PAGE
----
OLYMPIA — The tragic deaths of 19 wildfire fighters in Arizona has sent shock waves around the country.
Back in 2001, a blaze in Eastern Washington killed four firefighters; they, too, were trying to ride out the firestorm in portable fire shelters.
That tragedy forced a complete redesign of the shelters.
The top man at the Washington State Department of Natural Resources said the new shelters are good, but even they aren’t going to save lives when the inferno is too intense.
Washington Public Lands Commissioner Peter Goldmark has a unique perspective into wildfires. He’s not only in charge of the state agency that monitors and responds when wildfires burn out of control; he also spent more than three decades as a volunteer firefighter in Eastern Washington.
“You take notice of it because if you’re close to the fire at all, even a couple hundred feet, there’s a lot of radiant heat coming off the fire,” said Goldmark.
Fire shelters are meant to keep out the intense heat and save lives, but they aren’t perfect.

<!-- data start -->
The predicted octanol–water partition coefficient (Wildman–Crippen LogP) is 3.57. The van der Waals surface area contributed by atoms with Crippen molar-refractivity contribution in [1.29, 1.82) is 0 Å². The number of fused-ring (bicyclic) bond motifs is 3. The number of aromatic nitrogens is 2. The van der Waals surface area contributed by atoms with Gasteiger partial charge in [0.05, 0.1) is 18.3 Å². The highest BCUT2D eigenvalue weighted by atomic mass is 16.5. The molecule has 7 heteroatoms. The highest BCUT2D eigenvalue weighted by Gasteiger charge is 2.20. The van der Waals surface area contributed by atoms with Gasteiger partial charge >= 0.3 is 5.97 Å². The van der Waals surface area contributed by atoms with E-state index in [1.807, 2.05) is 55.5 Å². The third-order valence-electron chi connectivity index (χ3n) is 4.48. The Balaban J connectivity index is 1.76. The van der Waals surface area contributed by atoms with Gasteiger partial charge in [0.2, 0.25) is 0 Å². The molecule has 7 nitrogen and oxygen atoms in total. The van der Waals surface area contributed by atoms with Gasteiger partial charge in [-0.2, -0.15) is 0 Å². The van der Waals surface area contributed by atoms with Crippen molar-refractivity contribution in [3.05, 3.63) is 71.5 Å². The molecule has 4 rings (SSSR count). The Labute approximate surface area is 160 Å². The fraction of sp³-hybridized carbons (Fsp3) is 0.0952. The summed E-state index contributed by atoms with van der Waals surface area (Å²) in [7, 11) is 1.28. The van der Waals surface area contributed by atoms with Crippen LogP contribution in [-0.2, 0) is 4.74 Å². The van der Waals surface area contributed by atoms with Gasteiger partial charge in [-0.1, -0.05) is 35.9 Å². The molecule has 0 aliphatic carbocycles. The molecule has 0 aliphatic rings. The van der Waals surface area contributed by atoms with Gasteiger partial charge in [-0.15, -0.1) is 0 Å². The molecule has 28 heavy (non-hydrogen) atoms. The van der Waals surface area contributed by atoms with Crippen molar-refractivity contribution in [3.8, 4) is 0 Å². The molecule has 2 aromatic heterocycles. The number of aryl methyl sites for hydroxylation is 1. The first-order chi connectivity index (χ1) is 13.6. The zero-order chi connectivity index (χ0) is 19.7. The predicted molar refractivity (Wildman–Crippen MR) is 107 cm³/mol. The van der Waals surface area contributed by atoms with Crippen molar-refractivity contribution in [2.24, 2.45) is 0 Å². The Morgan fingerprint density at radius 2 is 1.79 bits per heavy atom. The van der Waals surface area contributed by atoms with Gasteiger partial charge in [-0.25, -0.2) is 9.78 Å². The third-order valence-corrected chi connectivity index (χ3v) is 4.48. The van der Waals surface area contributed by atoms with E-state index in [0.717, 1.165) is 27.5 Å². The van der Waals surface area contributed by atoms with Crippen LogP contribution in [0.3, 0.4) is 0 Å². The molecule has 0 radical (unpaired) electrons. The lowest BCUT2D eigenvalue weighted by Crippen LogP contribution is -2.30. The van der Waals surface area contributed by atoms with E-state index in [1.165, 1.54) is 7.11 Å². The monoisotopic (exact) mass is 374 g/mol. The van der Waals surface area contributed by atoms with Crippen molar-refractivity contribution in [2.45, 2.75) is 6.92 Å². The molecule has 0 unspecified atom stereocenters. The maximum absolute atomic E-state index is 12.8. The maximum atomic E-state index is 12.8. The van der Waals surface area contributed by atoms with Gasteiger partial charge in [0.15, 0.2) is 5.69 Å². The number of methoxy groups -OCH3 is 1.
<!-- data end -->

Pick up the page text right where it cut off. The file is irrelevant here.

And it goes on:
“It’s a last line of defense,” Goldmark said. “It may or may not sustain you during the period of a burn over.”
The new shelters were developed after the 2001 tragedy in Eastern Washington where four firefighters died in a burn near Winthrop.
“They deployed shelters but the shelters did not protect them and as a result of that, there was a new generation of fire shelter that has been in use since 2003 which has greater reflective capacity and greater insulating ability,” said Goldmark.
Disasters like those haunt officials who send men and women into the wild to protect life and property. Goldmark hopes to learn from the Arizona tragedy. His agency plans to review what happened there to see if any local policy changes need to protect firefighters here.
“Of course, we’ll be looking for the after-action investigation and what the results are and if they can give us any cause to change our accepted procedures,” Goldmark said. “I want to underscore the importance that our firefighters are trained to have lookouts, communications, escape routes and safety zones.”
Forecasters are gearing up for what could be a busy wildfire season in Washington state. Right now they’re worried about the Fourth of July and illegal fireworks that could spark the next big wildfire.